June 6, 2016
This article is the eighth and concluding in a series of articles featuring movie posters from across India, released and unreleased works too, for their merit.
Court is a 2015 Indian courtroom drama directed by debutant Chaitanya Tamhane. It is a tragicomedy that documents the life of a social activist accused of inciting a sewage worker’s death. In an older interview, we came across this statement from Chaitanya which describes his vision of Court: “It felt like the complete opposite of what I, as an audience, would expect from a courtroom film; the lawyers were not good orators, the documents were misplaced, the arguments were technical and redundant. I was amused by this setting, and decided to probe further.”
There were four posters designed for this film in total – one for Venice (International Film Festival), a second for other International film festivals, one for its release in India, and one for the Marathi audience. We got in touch with Somnath Pal (who designed the International posters) and Pigeon & Co. (who did the Indian poster) and asked them why such an elaborate process was employed.
“The design process was quite organic. There wasn’t a formal brief,” says Saurabh Malhotra of Pigeon & Co. “With the film itself being the starting point, the first set of concepts came from our interpretation.” “Different things appeal to different people,” added Somnath. “We thought that the Marathi crowd wouldn’t really take to an illustrated poster; it would look like an animated film or some other sort, and we didn’t want to give that impression.”
The shadowy first poster was created for Venice. The remorseful face tells the story of the protagonist’s struggle, but looked too serious and the idea of comedy was lost in it. Although it is a serious film, it never gets preachy. The second poster was designed after the film had received a fair bit of acclaim. This captured the vulnerability of the peculiar characters in the film better.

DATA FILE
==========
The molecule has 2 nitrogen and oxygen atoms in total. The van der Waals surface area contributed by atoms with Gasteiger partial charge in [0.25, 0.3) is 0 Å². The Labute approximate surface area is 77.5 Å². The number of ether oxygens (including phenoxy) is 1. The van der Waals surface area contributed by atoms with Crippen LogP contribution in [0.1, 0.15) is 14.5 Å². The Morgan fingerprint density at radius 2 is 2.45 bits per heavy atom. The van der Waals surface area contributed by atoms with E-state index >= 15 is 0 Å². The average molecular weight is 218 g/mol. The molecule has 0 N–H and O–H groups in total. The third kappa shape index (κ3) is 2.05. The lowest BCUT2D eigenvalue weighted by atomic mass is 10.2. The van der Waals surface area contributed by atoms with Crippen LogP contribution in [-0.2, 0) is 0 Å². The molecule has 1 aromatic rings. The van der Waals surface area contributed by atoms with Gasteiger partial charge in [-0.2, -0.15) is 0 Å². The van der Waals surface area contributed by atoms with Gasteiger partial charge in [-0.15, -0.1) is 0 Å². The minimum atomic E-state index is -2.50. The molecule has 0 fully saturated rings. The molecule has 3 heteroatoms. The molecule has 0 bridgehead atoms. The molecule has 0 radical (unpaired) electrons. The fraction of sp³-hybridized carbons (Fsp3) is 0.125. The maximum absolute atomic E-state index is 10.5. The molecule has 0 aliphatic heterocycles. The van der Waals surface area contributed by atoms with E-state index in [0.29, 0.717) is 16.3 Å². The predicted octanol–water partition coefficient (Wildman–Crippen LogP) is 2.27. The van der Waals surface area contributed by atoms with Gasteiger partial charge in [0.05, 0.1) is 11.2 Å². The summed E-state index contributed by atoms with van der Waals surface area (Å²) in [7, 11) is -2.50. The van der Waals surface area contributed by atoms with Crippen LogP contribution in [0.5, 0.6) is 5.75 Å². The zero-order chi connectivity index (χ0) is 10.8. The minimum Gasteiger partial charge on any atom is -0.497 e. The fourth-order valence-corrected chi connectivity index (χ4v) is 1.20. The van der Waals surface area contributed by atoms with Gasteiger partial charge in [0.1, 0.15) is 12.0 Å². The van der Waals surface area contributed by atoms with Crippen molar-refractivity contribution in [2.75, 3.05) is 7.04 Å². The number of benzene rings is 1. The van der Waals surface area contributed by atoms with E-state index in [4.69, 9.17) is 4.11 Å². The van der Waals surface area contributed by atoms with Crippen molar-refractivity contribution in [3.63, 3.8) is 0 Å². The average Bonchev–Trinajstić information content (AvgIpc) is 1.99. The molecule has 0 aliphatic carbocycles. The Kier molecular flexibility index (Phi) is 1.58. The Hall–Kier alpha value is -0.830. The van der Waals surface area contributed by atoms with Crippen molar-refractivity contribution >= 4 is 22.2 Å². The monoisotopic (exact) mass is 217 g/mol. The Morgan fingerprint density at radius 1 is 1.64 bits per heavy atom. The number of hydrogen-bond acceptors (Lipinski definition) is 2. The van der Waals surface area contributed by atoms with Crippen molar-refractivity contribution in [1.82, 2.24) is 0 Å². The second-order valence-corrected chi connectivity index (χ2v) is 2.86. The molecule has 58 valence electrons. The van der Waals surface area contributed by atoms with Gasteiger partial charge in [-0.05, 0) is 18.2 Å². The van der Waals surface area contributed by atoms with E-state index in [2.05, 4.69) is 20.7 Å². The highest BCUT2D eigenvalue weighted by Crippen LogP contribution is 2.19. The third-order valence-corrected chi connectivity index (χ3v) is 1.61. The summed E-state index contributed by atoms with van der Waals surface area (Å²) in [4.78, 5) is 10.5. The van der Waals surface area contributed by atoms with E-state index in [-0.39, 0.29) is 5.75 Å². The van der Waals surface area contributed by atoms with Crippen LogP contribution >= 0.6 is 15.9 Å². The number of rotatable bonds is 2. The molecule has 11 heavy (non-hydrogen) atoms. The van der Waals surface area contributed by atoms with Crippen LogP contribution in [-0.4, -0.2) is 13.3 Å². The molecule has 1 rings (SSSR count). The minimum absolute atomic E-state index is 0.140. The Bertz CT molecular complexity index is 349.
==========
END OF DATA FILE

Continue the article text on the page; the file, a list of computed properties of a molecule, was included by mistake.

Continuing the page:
“It is very contextual and if you see the film and then see this poster: with a lawyer with chopped cucumber on his eyes, a judge wearing a t-shirt and a female public prosecutor wearing a lawyer’s cloak over her night-dress, you get it [the comedic tone],” explained Somnath.
Although the story is in Marathi, both Saurabh and Somnath asserted that the film isn’t regional but is ‘universal’. “The film is set in a context that I believe almost everyone in India can associate with. The film is set in Mumbai and has plenty of Maharashtrian nuances. Having lived here for over a decade now, we could relate to it very well,” said Saurabh.
Nishikant Palande, whom Pigeon & Co. commissioned for this project, did the illustrations for the Indian posters. It has a simple layout, minimal colour palette, sans serif logotype, a centre-heavy symmetry and a flat colour treatment; all keeping in mind the simplicity of the film. It is risky, as an illustrated poster for an indie film could easily make the film seem too niche for common appetite, but it “seemed like a risk worth taking and luckily it paid off,” says Saurabh.
A version of this article was published in Kyoorius 27.